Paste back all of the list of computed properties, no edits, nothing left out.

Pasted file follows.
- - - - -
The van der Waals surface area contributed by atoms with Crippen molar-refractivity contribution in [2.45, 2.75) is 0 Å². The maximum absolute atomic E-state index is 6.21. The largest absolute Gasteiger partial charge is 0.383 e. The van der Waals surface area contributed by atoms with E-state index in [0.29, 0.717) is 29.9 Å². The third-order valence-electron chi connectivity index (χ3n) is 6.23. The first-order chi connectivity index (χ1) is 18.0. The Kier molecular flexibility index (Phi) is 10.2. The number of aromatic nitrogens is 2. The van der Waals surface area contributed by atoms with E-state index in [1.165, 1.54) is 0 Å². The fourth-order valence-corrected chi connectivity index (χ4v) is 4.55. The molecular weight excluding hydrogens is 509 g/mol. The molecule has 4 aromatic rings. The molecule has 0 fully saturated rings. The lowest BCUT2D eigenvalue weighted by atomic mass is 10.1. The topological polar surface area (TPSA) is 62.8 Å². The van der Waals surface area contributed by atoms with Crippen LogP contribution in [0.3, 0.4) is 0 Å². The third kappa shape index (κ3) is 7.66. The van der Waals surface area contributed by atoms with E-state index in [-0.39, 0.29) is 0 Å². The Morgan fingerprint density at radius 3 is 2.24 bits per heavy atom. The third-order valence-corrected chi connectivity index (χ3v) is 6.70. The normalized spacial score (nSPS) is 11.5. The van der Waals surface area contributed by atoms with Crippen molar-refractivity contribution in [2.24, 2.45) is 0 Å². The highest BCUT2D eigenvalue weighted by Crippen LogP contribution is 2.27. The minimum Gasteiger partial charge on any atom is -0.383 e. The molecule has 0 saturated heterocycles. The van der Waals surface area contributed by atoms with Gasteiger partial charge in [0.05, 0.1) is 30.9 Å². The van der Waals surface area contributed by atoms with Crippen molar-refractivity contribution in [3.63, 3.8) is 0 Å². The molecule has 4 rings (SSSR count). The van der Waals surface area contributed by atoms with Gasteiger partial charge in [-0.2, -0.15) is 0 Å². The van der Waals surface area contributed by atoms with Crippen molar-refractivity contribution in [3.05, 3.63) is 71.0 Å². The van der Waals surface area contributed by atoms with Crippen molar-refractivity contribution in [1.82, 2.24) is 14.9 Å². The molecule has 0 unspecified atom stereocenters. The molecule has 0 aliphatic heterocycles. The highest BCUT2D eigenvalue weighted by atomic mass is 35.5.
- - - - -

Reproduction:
The van der Waals surface area contributed by atoms with Crippen molar-refractivity contribution in [2.45, 2.75) is 0 Å². The maximum absolute atomic E-state index is 6.21. The largest absolute Gasteiger partial charge is 0.383 e. The van der Waals surface area contributed by atoms with E-state index in [0.29, 0.717) is 29.9 Å². The third-order valence-electron chi connectivity index (χ3n) is 6.23. The first-order chi connectivity index (χ1) is 18.0. The Kier molecular flexibility index (Phi) is 10.2. The number of aromatic nitrogens is 2. The van der Waals surface area contributed by atoms with E-state index in [1.165, 1.54) is 0 Å². The fourth-order valence-corrected chi connectivity index (χ4v) is 4.55. The molecular weight excluding hydrogens is 509 g/mol. The molecule has 4 aromatic rings. The molecule has 0 fully saturated rings. The lowest BCUT2D eigenvalue weighted by atomic mass is 10.1. The topological polar surface area (TPSA) is 62.8 Å². The van der Waals surface area contributed by atoms with Crippen LogP contribution in [0.3, 0.4) is 0 Å². The third kappa shape index (κ3) is 7.66. The van der Waals surface area contributed by atoms with E-state index in [-0.39, 0.29) is 0 Å². The Morgan fingerprint density at radius 3 is 2.24 bits per heavy atom. The third-order valence-corrected chi connectivity index (χ3v) is 6.70. The normalized spacial score (nSPS) is 11.5. The van der Waals surface area contributed by atoms with Crippen molar-refractivity contribution in [2.24, 2.45) is 0 Å². The highest BCUT2D eigenvalue weighted by Crippen LogP contribution is 2.27. The minimum Gasteiger partial charge on any atom is -0.383 e. The molecule has 0 saturated heterocycles. The van der Waals surface area contributed by atoms with Gasteiger partial charge in [0.05, 0.1) is 30.9 Å². The van der Waals surface area contributed by atoms with Crippen molar-refractivity contribution in [3.63, 3.8) is 0 Å². The molecule has 4 rings (SSSR count). The van der Waals surface area contributed by atoms with Gasteiger partial charge in [-0.2, -0.15) is 0 Å². The van der Waals surface area contributed by atoms with Crippen molar-refractivity contribution in [3.05, 3.63) is 71.0 Å². The van der Waals surface area contributed by atoms with Crippen molar-refractivity contribution in [1.82, 2.24) is 14.9 Å². The molecule has 0 unspecified atom stereocenters. The molecule has 0 aliphatic heterocycles. The highest BCUT2D eigenvalue weighted by atomic mass is 35.5.